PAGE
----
Iggy Azalea aka the white, blond, Australian woman who "runs" hip-hop, made headlines in 2014 for all the wrong reasons. She culturally appropriated black styles but ignored black issues, and on her way to the top, Azalea displayed a complete disregard for what makes hip-hop the vital and compelling genre that it is. Yet she's favored to win Best Rap Album at the Grammy Awards on Sunday. A year after Macklemore beat Kendrick Lamar for the award, it will yet again go to a white artist who is more pop singer than rapper.
But it doesn't have to be this way. Donald Glover aka Childish Gambino, one of hip-hop's most persistent underdogs, is in the category too. After years of struggling against the idea that he was too white to be a rapper, he released the brilliant Because the Internet. In the process, he began a revolution in hip-hop and carved a niche for himself as one of the genre's cleverest and most profound voices.
Donald Glover should win Rap Album of the Year, not Iggy Azalea. And if the Grammys were set up to celebrate real artistic achievements, his record would without a doubt.
The album completely redefined the way hip-hop culture looks at Glover. When he was starting out, he was ridiculed as being too "goofy" and "too white" for rap. But he took those criticisms with humility and turned them into a compelling storyline on Because the Internet. In fact, the album is all about what it feels like to be seen as a "silver spoon coon" within a genre that places values tremendous value on gritty backstories. Glover never shied away from his critiques. Instead, he used them as opportunities to explore aspects of black identity and otherness.
He also used them to create a record that completely redefined what a rap album looks and sounds like. The album is musically brilliant and lyrically innovative, and it was released with an accompanying screenplay and a short film called "Clapping for the Wrong Reasons." Equal parts brilliant lyricist and performance artist, Glover turned his record into a compelling reflection on what it means to be alive today, what it means to be black today and what it means to rap today.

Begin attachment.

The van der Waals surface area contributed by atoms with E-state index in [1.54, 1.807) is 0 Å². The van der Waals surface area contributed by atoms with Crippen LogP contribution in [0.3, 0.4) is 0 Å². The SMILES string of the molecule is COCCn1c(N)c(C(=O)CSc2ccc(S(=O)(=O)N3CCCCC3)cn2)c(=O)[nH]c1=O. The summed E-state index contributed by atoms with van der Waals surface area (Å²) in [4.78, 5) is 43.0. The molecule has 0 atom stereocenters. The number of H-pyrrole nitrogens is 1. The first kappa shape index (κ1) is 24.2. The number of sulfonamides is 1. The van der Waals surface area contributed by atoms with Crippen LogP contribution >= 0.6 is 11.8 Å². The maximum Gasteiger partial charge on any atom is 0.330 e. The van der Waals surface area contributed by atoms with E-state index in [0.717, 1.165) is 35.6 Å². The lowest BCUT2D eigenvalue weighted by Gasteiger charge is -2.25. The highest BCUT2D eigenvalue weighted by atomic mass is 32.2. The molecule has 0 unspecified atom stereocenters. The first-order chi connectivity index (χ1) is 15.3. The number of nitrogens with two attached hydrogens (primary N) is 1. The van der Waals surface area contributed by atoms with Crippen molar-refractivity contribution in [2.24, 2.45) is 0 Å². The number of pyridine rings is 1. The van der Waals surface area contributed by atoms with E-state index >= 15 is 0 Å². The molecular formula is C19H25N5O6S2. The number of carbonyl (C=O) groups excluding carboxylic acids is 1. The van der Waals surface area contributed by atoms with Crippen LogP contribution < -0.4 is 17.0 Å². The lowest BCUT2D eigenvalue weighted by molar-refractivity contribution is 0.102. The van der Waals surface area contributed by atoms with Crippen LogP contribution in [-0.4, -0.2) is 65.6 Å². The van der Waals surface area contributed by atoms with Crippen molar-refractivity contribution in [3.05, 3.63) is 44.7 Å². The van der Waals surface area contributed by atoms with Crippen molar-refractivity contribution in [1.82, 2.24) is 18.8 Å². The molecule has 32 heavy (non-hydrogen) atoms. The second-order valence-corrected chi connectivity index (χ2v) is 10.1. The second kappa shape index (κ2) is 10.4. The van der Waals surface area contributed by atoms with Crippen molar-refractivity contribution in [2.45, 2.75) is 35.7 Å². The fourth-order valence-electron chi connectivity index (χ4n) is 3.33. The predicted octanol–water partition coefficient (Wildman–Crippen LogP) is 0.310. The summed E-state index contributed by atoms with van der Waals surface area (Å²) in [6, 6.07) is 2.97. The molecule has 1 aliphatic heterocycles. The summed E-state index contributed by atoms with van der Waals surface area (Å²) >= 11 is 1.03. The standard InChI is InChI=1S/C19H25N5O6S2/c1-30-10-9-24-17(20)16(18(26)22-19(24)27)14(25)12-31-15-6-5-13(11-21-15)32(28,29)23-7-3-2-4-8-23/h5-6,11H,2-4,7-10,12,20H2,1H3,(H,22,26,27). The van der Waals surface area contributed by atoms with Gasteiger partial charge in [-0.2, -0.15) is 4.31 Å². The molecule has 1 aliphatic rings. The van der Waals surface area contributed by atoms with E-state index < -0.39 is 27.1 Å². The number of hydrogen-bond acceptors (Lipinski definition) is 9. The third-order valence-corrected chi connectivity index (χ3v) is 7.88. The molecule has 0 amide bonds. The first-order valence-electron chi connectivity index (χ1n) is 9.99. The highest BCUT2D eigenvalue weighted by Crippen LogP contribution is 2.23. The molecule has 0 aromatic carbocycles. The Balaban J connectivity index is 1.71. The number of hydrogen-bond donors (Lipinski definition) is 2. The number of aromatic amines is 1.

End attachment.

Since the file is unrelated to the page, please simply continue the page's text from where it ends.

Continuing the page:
Iggy Azalea, however, couldn't be less interested. And though she received racial criticisms like Glover, she's done nothing to examine her behavior — or even to acknowledge the racial element of hip-hop. Last year in the heat of the Ferguson debates, Azealia Banks criticized Iggy for being one of the most visible names in hip-hop (a historically political and black art form) while being notably silent on black issues.
Azalea responded in the least delicate way, claiming she has no responsibility to speak on black issues — even though she's appropriated black musical styles and a black accent to build her career.
After her ignorant response, numerous hip-hop legends rushed to school her on the importance of hip-hop's past. "Hip-hop is fun," Q-Tip told Azalea via Twitter, "but one thing it can never detach itself from is being a sociopolitical movement." Yet if people like Azalea (and plenty of other pop rappers) continually wash out its revolutionary aspects in order to top the charts, nobody will be able to save the music.
Meanwhile, Azalea has none of Glover's interest in innovating within hip-hop. Instead, none of the musical elements of her hits were her own. "Fancy"s beat is a straight DJ Mustard rip-off, and "Black Widow" is one of the worst rap songs ever to land in the Top 10 — and it sounds exactly like "Dark Horse." She succeeded largely because the industry put a lot of effort into making her a star. Though three of her singles flopped, a Clear Channel marketing tactic requiring that hundreds of radio stations played her fourth, "Fancy," ensured that she became popular.
Glover, on the other hand, understands what hip-hop is all about. His success was entirely grassroots — it was completely based on the quality of his music. He doesn't shy away from social issues. He was incredibly visible on Twitter during the Ferguson conflict. He even wrote a thought-provoking and controversial poem on what it means to be a white rapper. "I wanna be so white I can have a number one song with cursing and parents are fine with it. / I hope I'm so big and white my cousin wasn't shot and stabbed twice in the neck," he wrote.
Like Azalea, Glover came to hip-hop as an outsider. Unlike Azalea, he used that status to understand what the genre was really about and to make something amazing within it.
Azalea is safe, white and poppy. "Fancy" is a marketer's dream, but it's not hip-hop. Gambino's erratic and currently Twitter-less artistic presence is a marketer's nightmare. But music is art, not product. And Because the Internet is just the kind of innovative and resonant rap we should be celebrating at the Grammys.